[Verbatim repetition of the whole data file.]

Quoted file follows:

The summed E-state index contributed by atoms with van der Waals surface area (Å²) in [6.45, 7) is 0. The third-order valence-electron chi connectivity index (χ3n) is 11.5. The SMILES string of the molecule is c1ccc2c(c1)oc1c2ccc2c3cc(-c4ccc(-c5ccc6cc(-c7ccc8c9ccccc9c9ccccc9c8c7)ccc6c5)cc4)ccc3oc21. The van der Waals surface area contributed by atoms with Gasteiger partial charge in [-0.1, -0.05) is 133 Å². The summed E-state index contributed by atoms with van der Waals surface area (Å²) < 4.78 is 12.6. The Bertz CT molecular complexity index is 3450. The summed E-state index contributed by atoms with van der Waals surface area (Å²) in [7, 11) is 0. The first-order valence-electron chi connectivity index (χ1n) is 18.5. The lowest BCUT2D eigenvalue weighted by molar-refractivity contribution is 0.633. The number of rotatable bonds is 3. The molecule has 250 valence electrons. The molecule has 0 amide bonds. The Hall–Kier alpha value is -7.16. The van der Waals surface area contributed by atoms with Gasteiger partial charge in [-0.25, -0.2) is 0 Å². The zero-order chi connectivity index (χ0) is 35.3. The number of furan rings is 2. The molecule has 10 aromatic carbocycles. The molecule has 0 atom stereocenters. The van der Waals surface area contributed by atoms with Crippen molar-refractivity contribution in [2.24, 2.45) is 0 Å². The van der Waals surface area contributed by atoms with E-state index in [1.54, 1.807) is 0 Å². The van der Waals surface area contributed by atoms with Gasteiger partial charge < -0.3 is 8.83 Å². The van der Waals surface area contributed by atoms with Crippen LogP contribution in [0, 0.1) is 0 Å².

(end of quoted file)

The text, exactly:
The summed E-state index contributed by atoms with van der Waals surface area (Å²) in [6.45, 7) is 0. The third-order valence-electron chi connectivity index (χ3n) is 11.5. The SMILES string of the molecule is c1ccc2c(c1)oc1c2ccc2c3cc(-c4ccc(-c5ccc6cc(-c7ccc8c9ccccc9c9ccccc9c8c7)ccc6c5)cc4)ccc3oc21. The van der Waals surface area contributed by atoms with Gasteiger partial charge in [-0.1, -0.05) is 133 Å². The summed E-state index contributed by atoms with van der Waals surface area (Å²) < 4.78 is 12.6. The Bertz CT molecular complexity index is 3450. The summed E-state index contributed by atoms with van der Waals surface area (Å²) in [7, 11) is 0. The first-order valence-electron chi connectivity index (χ1n) is 18.5. The lowest BCUT2D eigenvalue weighted by molar-refractivity contribution is 0.633. The number of rotatable bonds is 3. The molecule has 250 valence electrons. The molecule has 0 amide bonds. The Hall–Kier alpha value is -7.16. The van der Waals surface area contributed by atoms with Gasteiger partial charge in [-0.25, -0.2) is 0 Å². The zero-order chi connectivity index (χ0) is 35.3. The number of furan rings is 2. The molecule has 10 aromatic carbocycles. The molecule has 0 atom stereocenters. The van der Waals surface area contributed by atoms with Crippen molar-refractivity contribution in [2.24, 2.45) is 0 Å². The van der Waals surface area contributed by atoms with E-state index in [1.54, 1.807) is 0 Å². The van der Waals surface area contributed by atoms with Gasteiger partial charge < -0.3 is 8.83 Å². The van der Waals surface area contributed by atoms with Crippen LogP contribution in [0, 0.1) is 0 Å².